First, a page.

If, that is, by “refine” you mean that they’ve gotten even more loaded against the accused, more poised to spring into action on the flimsiest pretexts, more certain to reach a guilty verdict on the basis of little or no evidence, more resolved to equate simple accusation as proof of guilt.
If you’ve followed our coverage of recent developments in the adjudication of sexual misconduct allegations on college campuses, you know that we sadly aren't joking. If only.
And the latest is also guaranteed not to make you laugh. In this follow-up at Minding the Campus to his earlier piece on the recent travesty of academic due process at Brown, KC Johnson details how the Brown approach is really catching on at other Ivy League schools as well. Note how Cornell has gotten with the program by denying the accused the right to have an attorney present to cross examine his accuser or attendant administrators. At Yale it’s even better where you can be subject to investigation if someone lodges an “informal complaint” against you. What’s an “informal complaint,” you might like to know? I can’t say for sure, but it doesn’t sound very good, since the accused can’t have counsel present, can’t question his accuser and can’t even say anything in his own defense.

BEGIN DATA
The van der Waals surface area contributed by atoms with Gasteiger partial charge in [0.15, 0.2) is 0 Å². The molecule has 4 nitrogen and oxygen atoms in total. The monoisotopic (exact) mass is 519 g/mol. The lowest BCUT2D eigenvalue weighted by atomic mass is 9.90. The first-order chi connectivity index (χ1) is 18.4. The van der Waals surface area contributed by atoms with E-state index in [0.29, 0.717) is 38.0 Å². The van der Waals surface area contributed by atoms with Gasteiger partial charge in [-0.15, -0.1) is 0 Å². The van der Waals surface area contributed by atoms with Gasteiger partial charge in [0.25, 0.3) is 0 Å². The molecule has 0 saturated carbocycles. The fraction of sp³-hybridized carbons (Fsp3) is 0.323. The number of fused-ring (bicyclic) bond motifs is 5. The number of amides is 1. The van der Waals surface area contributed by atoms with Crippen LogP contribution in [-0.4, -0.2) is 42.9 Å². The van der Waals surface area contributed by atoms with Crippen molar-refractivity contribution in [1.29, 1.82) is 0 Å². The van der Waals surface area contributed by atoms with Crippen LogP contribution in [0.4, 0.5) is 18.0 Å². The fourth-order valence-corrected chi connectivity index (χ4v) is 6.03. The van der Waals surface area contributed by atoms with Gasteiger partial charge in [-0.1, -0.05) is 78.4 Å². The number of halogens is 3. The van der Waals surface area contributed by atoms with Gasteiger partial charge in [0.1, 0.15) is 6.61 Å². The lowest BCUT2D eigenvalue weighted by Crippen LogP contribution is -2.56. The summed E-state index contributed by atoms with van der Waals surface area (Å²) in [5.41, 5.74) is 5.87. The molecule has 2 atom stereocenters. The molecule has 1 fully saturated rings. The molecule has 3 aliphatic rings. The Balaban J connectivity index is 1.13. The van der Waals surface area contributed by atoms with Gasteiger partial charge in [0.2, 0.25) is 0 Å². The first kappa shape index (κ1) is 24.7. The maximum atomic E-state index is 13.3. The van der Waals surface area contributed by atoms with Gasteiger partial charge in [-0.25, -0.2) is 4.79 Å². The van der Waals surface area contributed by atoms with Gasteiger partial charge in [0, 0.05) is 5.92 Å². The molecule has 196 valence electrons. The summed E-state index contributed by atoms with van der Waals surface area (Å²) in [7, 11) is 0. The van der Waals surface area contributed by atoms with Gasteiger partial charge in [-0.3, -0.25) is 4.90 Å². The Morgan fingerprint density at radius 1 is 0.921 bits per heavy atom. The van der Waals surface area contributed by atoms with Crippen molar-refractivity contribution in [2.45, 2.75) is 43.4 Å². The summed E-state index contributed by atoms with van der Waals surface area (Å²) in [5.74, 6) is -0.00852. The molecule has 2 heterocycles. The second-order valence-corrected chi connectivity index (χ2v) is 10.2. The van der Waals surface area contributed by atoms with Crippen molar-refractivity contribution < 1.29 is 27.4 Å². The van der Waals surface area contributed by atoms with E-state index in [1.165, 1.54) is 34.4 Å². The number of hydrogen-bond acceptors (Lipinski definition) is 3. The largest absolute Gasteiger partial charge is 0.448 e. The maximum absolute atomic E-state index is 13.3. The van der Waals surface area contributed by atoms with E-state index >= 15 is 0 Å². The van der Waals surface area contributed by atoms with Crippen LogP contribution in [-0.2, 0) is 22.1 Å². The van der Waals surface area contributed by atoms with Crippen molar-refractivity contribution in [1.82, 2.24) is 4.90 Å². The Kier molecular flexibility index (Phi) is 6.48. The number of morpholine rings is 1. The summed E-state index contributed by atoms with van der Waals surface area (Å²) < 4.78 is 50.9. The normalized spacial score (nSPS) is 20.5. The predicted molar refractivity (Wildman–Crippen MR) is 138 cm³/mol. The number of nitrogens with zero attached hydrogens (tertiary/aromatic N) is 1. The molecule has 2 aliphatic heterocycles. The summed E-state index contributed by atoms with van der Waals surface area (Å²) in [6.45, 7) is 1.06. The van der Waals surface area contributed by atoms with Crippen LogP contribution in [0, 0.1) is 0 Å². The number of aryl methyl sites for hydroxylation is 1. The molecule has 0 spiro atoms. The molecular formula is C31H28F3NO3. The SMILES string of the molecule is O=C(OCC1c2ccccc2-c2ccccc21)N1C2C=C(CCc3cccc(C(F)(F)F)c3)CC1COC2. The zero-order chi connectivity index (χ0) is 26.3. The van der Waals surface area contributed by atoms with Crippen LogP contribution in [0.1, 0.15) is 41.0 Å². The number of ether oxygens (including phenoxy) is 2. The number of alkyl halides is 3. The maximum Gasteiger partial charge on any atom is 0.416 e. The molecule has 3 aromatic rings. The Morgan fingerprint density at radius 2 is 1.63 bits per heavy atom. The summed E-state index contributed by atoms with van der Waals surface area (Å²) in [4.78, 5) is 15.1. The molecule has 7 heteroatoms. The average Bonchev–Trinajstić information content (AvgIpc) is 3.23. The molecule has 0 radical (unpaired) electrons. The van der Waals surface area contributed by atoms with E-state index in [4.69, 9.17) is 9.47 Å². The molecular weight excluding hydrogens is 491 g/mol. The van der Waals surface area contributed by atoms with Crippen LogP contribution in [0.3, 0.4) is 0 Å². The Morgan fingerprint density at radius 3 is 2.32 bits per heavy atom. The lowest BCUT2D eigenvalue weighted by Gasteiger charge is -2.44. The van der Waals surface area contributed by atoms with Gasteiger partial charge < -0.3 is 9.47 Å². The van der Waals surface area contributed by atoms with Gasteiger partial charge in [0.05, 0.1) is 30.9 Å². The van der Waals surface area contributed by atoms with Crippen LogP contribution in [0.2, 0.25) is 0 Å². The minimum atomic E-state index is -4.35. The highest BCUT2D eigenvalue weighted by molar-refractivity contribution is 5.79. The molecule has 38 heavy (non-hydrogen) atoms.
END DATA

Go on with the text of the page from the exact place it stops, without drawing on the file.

In a different time and place of long ago, such procedures, as KC noted, were attributed to a sinister judicial tribunal called the Star Chamber. In the Ivy League these days, they’re referred to as “justice.”